It is a truth universally acknowledged that if someone calls a woman crazy, further investigation is needed.
Reflexively calling women “crazy” is a habit men need to learn to break. As a term, crazy reinforces the long and nasty tradition of pathologizing female emotion. Crazy has been a gendered trait in western culture for thousands of years. Hysteria, after all, comes from the Greek word for uterus.
In a recent article published in The Washington Post dating coach Harris O’Malley says “it’s a form of gas-lighting — telling women that their feelings are just wrong, that they don’t have the right to feel the way that they do.” O’Malley goes on to speak about the effect this has on individuals who are referred to in this manner “minimizing somebody else’s feelings is a way of controlling them. If they no longer trust their own feelings and instincts, they come to rely on someone else to tell them how they’re supposed to feel.”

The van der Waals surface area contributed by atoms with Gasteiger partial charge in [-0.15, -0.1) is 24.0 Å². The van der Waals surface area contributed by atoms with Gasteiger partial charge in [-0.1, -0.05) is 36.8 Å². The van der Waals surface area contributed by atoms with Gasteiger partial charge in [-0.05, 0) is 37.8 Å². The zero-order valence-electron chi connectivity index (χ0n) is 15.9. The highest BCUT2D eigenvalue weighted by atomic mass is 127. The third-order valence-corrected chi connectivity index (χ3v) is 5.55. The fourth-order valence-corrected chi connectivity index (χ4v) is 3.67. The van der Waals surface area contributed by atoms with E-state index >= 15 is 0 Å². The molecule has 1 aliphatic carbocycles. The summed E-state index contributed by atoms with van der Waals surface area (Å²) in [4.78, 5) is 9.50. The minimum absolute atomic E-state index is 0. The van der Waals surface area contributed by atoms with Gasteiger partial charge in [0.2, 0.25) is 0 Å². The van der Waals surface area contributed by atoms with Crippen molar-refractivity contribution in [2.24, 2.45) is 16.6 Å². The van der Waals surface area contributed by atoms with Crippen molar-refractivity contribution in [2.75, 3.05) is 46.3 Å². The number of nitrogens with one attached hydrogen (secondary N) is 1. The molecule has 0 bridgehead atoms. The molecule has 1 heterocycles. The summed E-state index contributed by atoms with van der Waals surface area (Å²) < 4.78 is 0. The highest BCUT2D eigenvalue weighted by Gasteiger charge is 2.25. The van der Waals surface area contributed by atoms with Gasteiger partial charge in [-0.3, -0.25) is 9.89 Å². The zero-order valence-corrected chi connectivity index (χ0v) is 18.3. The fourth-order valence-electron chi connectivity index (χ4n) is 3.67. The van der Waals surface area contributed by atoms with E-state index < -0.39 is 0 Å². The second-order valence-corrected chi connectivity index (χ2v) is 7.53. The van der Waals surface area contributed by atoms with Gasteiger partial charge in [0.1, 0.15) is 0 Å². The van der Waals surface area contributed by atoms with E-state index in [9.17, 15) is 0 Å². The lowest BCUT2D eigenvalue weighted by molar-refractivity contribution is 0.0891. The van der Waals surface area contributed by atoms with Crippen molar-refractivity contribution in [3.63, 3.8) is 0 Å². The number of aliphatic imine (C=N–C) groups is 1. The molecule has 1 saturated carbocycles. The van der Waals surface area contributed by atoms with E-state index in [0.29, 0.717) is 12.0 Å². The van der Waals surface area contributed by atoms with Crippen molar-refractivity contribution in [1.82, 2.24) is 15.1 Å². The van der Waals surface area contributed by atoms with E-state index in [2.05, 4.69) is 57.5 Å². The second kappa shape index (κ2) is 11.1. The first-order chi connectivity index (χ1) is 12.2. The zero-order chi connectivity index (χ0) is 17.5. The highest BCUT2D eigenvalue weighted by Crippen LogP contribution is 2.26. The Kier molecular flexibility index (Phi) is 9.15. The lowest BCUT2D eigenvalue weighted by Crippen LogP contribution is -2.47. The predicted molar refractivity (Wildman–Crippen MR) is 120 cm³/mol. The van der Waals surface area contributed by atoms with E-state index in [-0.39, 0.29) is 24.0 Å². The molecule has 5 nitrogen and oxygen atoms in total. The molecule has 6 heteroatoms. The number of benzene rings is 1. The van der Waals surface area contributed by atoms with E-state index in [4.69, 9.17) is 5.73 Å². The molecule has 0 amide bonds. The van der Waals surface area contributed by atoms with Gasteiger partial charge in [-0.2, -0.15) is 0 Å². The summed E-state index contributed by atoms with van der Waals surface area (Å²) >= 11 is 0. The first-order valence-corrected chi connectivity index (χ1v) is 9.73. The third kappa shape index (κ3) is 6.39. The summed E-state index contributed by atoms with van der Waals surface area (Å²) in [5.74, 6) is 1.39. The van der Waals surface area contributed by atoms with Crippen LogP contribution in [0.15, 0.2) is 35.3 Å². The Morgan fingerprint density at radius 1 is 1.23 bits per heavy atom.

Our society has allowed us to make off-handed comments not realizing the effect that those words have. In truth I’m not sure that men fully understand what they are saying when they call a woman crazy, but that doesn’t mean that there aren’t still consequences.
Calling a woman crazy is emotional manipulation in respects the woman, but it’s also ableist. O’Malley sums this up perfectly when he says “not only does it stigmatize people who have legitimate mental health issues, but it tells women that they don’t understand their own emotions, that their very real concerns and issues are secondary to men’s comfort. And it absolves men from having to take responsibility for how [men] make others feel.”